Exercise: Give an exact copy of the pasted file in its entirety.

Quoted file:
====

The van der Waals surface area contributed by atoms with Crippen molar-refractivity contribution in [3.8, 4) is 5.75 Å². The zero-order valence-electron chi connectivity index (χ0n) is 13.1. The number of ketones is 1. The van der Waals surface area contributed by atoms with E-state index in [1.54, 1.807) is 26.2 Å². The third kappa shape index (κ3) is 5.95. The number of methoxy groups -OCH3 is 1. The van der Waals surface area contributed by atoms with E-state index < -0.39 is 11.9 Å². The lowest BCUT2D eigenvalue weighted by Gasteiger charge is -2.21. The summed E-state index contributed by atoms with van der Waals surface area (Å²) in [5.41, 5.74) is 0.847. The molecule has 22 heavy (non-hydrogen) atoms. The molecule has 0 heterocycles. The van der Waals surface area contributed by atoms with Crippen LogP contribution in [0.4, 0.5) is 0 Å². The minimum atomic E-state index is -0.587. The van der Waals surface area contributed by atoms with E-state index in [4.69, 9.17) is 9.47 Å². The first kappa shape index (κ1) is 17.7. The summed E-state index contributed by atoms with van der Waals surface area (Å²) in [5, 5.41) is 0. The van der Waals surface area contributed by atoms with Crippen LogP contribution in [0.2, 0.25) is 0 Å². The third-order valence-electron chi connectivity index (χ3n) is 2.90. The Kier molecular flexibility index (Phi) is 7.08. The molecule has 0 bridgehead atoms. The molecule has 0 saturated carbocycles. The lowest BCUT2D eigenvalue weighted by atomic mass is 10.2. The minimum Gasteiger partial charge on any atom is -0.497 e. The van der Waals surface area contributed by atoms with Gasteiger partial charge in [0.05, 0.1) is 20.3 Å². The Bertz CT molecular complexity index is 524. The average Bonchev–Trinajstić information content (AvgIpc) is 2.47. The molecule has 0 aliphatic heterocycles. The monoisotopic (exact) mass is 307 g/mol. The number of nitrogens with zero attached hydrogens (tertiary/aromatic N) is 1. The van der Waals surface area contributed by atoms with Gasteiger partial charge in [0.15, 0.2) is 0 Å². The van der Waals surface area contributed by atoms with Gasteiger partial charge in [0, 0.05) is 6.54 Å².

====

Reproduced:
The van der Waals surface area contributed by atoms with Crippen molar-refractivity contribution in [3.8, 4) is 5.75 Å². The zero-order valence-electron chi connectivity index (χ0n) is 13.1. The number of ketones is 1. The van der Waals surface area contributed by atoms with E-state index in [1.54, 1.807) is 26.2 Å². The third kappa shape index (κ3) is 5.95. The number of methoxy groups -OCH3 is 1. The van der Waals surface area contributed by atoms with E-state index < -0.39 is 11.9 Å². The lowest BCUT2D eigenvalue weighted by Gasteiger charge is -2.21. The summed E-state index contributed by atoms with van der Waals surface area (Å²) in [5.41, 5.74) is 0.847. The molecule has 22 heavy (non-hydrogen) atoms. The molecule has 0 heterocycles. The van der Waals surface area contributed by atoms with Crippen LogP contribution in [0.4, 0.5) is 0 Å². The minimum atomic E-state index is -0.587. The van der Waals surface area contributed by atoms with E-state index in [4.69, 9.17) is 9.47 Å². The first kappa shape index (κ1) is 17.7. The summed E-state index contributed by atoms with van der Waals surface area (Å²) in [5, 5.41) is 0. The van der Waals surface area contributed by atoms with Crippen LogP contribution in [0.2, 0.25) is 0 Å². The third-order valence-electron chi connectivity index (χ3n) is 2.90. The Kier molecular flexibility index (Phi) is 7.08. The molecule has 0 bridgehead atoms. The molecule has 0 saturated carbocycles. The lowest BCUT2D eigenvalue weighted by atomic mass is 10.2. The minimum Gasteiger partial charge on any atom is -0.497 e. The van der Waals surface area contributed by atoms with Gasteiger partial charge in [0.05, 0.1) is 20.3 Å². The Bertz CT molecular complexity index is 524. The average Bonchev–Trinajstić information content (AvgIpc) is 2.47. The molecule has 0 aliphatic heterocycles. The monoisotopic (exact) mass is 307 g/mol. The number of nitrogens with zero attached hydrogens (tertiary/aromatic N) is 1. The van der Waals surface area contributed by atoms with Gasteiger partial charge in [0.15, 0.2) is 0 Å². The van der Waals surface area contributed by atoms with Gasteiger partial charge in [0, 0.05) is 6.54 Å².